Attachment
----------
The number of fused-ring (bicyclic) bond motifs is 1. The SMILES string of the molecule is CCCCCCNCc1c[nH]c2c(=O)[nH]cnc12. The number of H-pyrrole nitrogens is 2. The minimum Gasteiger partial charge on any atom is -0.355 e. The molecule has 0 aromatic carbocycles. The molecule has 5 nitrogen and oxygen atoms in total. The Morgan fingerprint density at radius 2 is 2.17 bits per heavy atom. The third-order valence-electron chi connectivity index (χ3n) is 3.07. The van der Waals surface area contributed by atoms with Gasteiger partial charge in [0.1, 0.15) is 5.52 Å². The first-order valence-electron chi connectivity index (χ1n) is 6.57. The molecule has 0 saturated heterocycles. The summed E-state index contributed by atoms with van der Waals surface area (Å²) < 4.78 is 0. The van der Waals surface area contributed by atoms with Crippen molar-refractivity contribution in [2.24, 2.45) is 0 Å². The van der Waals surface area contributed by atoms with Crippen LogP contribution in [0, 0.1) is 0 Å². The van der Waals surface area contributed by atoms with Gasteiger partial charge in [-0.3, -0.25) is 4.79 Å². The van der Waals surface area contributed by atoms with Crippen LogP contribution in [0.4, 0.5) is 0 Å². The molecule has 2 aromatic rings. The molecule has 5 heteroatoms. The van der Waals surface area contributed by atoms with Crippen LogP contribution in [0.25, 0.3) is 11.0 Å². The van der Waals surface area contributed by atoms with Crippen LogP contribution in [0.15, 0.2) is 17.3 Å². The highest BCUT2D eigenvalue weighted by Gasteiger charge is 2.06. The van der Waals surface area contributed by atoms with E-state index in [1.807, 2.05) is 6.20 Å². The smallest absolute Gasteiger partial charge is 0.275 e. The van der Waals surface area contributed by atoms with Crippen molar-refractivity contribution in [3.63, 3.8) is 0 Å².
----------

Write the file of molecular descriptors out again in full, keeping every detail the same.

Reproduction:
The number of fused-ring (bicyclic) bond motifs is 1. The SMILES string of the molecule is CCCCCCNCc1c[nH]c2c(=O)[nH]cnc12. The number of H-pyrrole nitrogens is 2. The minimum Gasteiger partial charge on any atom is -0.355 e. The molecule has 0 aromatic carbocycles. The molecule has 5 nitrogen and oxygen atoms in total. The Morgan fingerprint density at radius 2 is 2.17 bits per heavy atom. The third-order valence-electron chi connectivity index (χ3n) is 3.07. The van der Waals surface area contributed by atoms with Gasteiger partial charge in [0.1, 0.15) is 5.52 Å². The first-order valence-electron chi connectivity index (χ1n) is 6.57. The molecule has 0 saturated heterocycles. The summed E-state index contributed by atoms with van der Waals surface area (Å²) < 4.78 is 0. The van der Waals surface area contributed by atoms with Crippen molar-refractivity contribution in [2.24, 2.45) is 0 Å². The van der Waals surface area contributed by atoms with Crippen LogP contribution in [0, 0.1) is 0 Å². The van der Waals surface area contributed by atoms with Gasteiger partial charge in [-0.3, -0.25) is 4.79 Å². The van der Waals surface area contributed by atoms with Crippen LogP contribution in [0.4, 0.5) is 0 Å². The molecule has 2 aromatic rings. The molecule has 5 heteroatoms. The van der Waals surface area contributed by atoms with Crippen LogP contribution in [0.25, 0.3) is 11.0 Å². The van der Waals surface area contributed by atoms with Crippen LogP contribution in [0.15, 0.2) is 17.3 Å². The highest BCUT2D eigenvalue weighted by Gasteiger charge is 2.06. The van der Waals surface area contributed by atoms with E-state index in [1.807, 2.05) is 6.20 Å². The smallest absolute Gasteiger partial charge is 0.275 e. The van der Waals surface area contributed by atoms with Crippen molar-refractivity contribution in [3.63, 3.8) is 0 Å².